Philip Humber

Philip Humber, April’s Mr. Perfect, could soon be bullpen bound

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Philip Humber’s rotation spot will likely be up for grabs with one more bad outing.

After the right-hander gave up six runs — five earned — and three homers in 5 1/3 innings in a loss to the Astros on Sunday, manager Robin Ventura said that Humber would make one more start, but declined to promise him anything after that.

It’s the fifth time in nine starts since his perfect game against the Mariners on April 21 that Humber has allowed at least five runs. He’s now 2-4 with a 5.93 ERA in 11 starts for the season.

It’s the home run ball that has served as Humber’s doom. He’s allowed 12 of them in 48 innings since the no-no. During his breakthrough 2011 season, he gave up a total of 14 homers in 163 innings. Humber fanned nine batters today, giving him 59 strikeouts in 62 1/3 innings on the season, a nice step forward from 2011. So, if he can get the homers under control, his ERA could yet come down.

Still, the White Sox appear to be running out of patience. John Danks will make a rehab start Tuesday and could rejoin the rotation after that. Expectations were that Jose Quintana would be sent down to make room for Danks, but the team could keep him around and use Humber in middle relief instead.

The Yankees Wild Card Game roster is set

Luis Severino
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Wild Card teams get to set their roster for the one-and-done game and then reset it for the Division Series if they advance. As such, you sometimes see some weirdness with the wild card roster. The Yankees, who just set theirs for tonight’s game, are no exception.

Masahiro Tanaka will be tonight’s starter, but Luis Severino, also a starter, will be around as well in case Tanaka gets knocked out early and they need more innings. In all, the Yankees are carrying nine pitchers and three catchers. In addition, they have Rob Refsnyder, Slade Heathcott, and pinch-runner Rico Noel as bench players. In case you forgot, pinch running can matter a lot in a Wild Card Game.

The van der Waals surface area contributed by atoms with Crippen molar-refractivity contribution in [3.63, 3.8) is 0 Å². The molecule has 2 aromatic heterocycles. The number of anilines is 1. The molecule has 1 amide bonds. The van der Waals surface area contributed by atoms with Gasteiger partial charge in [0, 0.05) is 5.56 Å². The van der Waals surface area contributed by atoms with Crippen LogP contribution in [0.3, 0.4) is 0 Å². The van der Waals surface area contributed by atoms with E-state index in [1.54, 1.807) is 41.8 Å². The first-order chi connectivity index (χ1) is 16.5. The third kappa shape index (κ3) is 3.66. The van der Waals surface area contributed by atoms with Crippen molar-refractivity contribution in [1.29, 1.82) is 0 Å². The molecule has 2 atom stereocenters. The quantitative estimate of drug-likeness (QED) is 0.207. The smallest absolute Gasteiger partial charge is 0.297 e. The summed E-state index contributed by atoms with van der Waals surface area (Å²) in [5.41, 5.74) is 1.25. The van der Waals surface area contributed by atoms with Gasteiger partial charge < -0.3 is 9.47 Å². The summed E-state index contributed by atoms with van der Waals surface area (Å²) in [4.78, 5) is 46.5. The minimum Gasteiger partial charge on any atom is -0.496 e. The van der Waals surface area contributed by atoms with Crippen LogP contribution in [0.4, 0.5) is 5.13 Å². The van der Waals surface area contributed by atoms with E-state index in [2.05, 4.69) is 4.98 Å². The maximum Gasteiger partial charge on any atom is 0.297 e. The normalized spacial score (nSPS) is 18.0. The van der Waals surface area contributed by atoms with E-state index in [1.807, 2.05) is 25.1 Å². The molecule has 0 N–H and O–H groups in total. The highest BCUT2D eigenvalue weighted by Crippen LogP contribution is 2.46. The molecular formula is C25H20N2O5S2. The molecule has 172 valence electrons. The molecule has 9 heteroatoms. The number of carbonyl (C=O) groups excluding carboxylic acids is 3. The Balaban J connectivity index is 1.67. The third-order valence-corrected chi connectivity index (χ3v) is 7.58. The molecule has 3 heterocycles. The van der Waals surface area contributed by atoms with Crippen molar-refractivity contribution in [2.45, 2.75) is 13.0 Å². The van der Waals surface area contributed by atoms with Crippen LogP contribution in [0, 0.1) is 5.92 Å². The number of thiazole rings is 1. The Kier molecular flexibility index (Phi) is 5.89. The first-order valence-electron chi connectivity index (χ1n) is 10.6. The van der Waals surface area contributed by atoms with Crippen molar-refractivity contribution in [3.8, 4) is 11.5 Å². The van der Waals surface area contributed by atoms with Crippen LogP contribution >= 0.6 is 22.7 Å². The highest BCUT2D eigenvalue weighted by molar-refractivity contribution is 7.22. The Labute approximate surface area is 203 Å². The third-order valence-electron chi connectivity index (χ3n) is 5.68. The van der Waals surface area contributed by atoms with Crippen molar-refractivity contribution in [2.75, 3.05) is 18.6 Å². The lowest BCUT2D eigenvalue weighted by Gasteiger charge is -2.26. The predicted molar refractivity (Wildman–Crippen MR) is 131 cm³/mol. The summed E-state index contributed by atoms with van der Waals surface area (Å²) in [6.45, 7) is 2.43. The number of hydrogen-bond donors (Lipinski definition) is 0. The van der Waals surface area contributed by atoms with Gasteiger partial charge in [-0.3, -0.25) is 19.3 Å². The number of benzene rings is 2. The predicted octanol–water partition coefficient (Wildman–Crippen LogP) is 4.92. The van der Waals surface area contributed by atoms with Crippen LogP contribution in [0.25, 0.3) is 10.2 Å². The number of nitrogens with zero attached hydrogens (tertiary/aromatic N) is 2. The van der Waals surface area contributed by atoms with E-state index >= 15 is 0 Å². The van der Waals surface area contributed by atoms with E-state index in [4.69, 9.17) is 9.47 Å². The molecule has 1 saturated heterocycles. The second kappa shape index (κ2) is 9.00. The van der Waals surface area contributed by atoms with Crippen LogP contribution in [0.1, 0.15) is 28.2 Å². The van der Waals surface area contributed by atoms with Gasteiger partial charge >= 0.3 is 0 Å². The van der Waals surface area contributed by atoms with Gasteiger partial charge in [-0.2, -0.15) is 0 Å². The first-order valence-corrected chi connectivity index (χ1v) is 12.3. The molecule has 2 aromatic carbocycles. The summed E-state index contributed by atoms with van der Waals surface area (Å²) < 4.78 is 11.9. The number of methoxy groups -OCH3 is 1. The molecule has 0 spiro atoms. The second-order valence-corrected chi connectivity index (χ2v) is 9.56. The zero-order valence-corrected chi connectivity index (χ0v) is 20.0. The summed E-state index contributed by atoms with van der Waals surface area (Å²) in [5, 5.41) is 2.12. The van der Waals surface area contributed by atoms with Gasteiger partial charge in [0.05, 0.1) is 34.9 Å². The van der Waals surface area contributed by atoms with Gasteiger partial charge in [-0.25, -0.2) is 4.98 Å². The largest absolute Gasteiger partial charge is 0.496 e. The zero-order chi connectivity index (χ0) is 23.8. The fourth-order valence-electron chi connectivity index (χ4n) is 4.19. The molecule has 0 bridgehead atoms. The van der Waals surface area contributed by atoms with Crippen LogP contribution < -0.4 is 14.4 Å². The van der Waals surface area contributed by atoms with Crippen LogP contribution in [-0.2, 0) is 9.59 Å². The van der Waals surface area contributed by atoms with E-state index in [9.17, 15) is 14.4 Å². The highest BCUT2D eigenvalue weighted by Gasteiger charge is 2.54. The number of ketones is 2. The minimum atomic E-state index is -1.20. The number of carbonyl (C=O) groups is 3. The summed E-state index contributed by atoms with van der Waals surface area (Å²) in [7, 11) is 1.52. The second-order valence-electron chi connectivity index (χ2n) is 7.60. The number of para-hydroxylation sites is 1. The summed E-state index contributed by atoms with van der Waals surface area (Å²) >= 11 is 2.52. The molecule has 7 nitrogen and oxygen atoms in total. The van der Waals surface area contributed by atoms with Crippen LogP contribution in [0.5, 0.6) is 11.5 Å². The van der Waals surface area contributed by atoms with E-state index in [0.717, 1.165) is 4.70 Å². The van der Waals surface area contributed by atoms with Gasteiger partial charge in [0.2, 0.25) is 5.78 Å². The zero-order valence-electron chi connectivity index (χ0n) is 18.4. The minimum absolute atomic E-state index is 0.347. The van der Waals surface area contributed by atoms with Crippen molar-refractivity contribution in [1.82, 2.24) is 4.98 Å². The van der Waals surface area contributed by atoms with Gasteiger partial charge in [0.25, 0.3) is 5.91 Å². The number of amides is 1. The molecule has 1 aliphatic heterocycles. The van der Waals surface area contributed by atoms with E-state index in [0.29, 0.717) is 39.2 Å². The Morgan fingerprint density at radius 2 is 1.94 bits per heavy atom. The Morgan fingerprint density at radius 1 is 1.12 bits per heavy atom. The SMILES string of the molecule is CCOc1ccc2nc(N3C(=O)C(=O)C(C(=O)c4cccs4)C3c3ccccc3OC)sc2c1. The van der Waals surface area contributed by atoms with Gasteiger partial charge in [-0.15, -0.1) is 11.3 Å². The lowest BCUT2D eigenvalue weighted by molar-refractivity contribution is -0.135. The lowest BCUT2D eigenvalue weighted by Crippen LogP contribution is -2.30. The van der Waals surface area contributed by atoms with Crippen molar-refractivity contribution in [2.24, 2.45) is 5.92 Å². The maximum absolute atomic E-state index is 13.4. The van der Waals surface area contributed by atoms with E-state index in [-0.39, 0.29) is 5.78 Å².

Jarrod Dyson Gif

Either way, it beats having a regular season-type roster with 13 pitchers or something. I mean, if you’re using more than nine pitchers, you ain’t winning anyway.

Here’s the whole roster:

CC Sabathia’s bad weekend in Baltimore made him choose rehab

sabathia getty

It was inevitable that someone would report on what, specifically, was going on with CC Sabathia in the run up to his decision to go into rehab yesterday. And today we have that story, at least in the broad strokes, from the New York Post.

Speaking to an anonymous source close to Sabathia, the Post reports that the Yankees’ starter more or less went on a bender from Thursday into Friday and continued on to Saturday, which resulted in his Sunday afternoon phone call to Brian Cashman in which he said he needed help.

Notable detail: Sabathia is referred to as “not a big drinker” in the story. Which is something worth thinking about when you think of others who have trouble with alcohol. It’s not always about massive or constant consumption. It’s about the person’s relationship with substances that is the real problem. Many who drink a good deal are totally fine. Many who don’t drink much do so in problematic ways and patterns. For this reason, and many others, it’s useful to avoid engaging in cliches and stereotypes of addicts.